On the R585, or as its known in locally as the "back road to Bantry", just beyond Shanlaragh as your heading for the Cousane Gap between the Maughanaclea Hills and the Shehy Mountains, sits this monument in a field right next to a T junction. Its on relatively flat field which offer modest views of the Shehy Mountains rising up to the west, as the Cummernamart river snakes up north past it, the entrance to this tomb points to both but its most likely the mountains which its focus is. This part of west Cork is littered with monuments, quite a few others on the eastern foothills of the Shehy mountains which offer beautiful views of Bantry Bay beyond. The name of the townland is Inchincurka, 'Inse an Choirce' in its original Irish,which Ó' Donaill has 'Inse' meaning 'water meadow', while P.W. Joyces elaborates it as 'a low meadow along a river'. The other part of the name is 'Coirce' which are 'Oats', so a translation may be 'water meadow of oats'.
The tomb itself is nicely overgrown, alot of the interior has been engulfed by plants, and the northern side is nearly entirely invisible under it, from that angle it looks almost like a bat with the two portal stones giving the appearance of ears. The tomb itself is a great example of a wedge tomb as you can quite clearly see the wedge shape which gives these tombs their name. Looks like there is some double walling too which can be seen in other wedge tombs like Labbacallee, Island or Knockagoun. Often these sort of tombs are called 'Leaba' in Irish, which can be short for 'Leaba Dhiarmada is Ghráinne' or 'Diarmuid and Gráinne's bed'. They were said to have been made by Diarmuid and Gráinne as nightly beds in their long flight from Fionn's and the Fianna's wrath after they ran away together.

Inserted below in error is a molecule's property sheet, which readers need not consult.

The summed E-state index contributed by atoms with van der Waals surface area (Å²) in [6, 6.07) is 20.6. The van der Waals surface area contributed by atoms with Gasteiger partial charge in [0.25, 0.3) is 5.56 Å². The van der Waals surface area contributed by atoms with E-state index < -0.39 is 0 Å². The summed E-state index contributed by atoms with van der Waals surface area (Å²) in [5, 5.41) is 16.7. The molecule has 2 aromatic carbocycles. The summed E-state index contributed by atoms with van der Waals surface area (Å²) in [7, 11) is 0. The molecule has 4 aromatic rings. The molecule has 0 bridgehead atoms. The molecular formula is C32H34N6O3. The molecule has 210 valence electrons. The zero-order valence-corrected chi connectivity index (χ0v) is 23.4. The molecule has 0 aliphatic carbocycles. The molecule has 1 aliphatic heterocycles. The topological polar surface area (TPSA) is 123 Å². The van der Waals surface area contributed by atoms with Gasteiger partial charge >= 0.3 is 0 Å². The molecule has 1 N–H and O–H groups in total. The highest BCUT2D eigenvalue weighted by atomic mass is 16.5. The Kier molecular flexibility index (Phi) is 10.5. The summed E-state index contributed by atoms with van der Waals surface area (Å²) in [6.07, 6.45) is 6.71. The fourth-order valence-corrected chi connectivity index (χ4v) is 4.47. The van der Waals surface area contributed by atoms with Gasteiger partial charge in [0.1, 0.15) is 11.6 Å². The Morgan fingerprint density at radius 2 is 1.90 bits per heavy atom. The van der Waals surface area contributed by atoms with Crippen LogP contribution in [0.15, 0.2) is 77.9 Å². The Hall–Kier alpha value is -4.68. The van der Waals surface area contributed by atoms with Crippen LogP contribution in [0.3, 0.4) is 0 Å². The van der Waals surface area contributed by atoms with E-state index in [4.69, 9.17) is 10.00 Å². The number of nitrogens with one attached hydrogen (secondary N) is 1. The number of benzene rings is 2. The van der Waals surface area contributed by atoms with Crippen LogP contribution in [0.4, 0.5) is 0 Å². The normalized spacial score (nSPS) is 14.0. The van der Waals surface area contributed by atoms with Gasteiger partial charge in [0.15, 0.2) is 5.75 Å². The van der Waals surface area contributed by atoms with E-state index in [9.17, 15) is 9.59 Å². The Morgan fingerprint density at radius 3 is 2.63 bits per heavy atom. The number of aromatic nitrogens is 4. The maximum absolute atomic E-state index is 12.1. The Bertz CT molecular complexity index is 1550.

The megalithic builders were the first to alter the landscape, as Gabriel Cooney points out, it was they who first farmed with cereal, reared cattle, and cleared the land. We dont think about it these days as its so normal now, but it must have been a revolution in thought, as what they were doing was controlling nature. By extension this must have made them have a greater sense of place and of belonging, as they were not just dwellers in the land but an active players in its system. While most of the alterations they made back then were temporary; a cow dies, a tree will regrow etc, there was one thing that was permanent though and was their tombs. These were mans first permanent statement to the ages, but what what were they saying? I suppose we will never know for sure but I personally believe the answer is there when you visit these places. When your at the site and if you look up, and gaze at what is around you, you are often blown away by a magnificient view that greets you. So for me unlike modern religions where they say "Look at us", look mans achievements with their buildings, I feel what they were saying is "Look at this" look at nature in all its glory.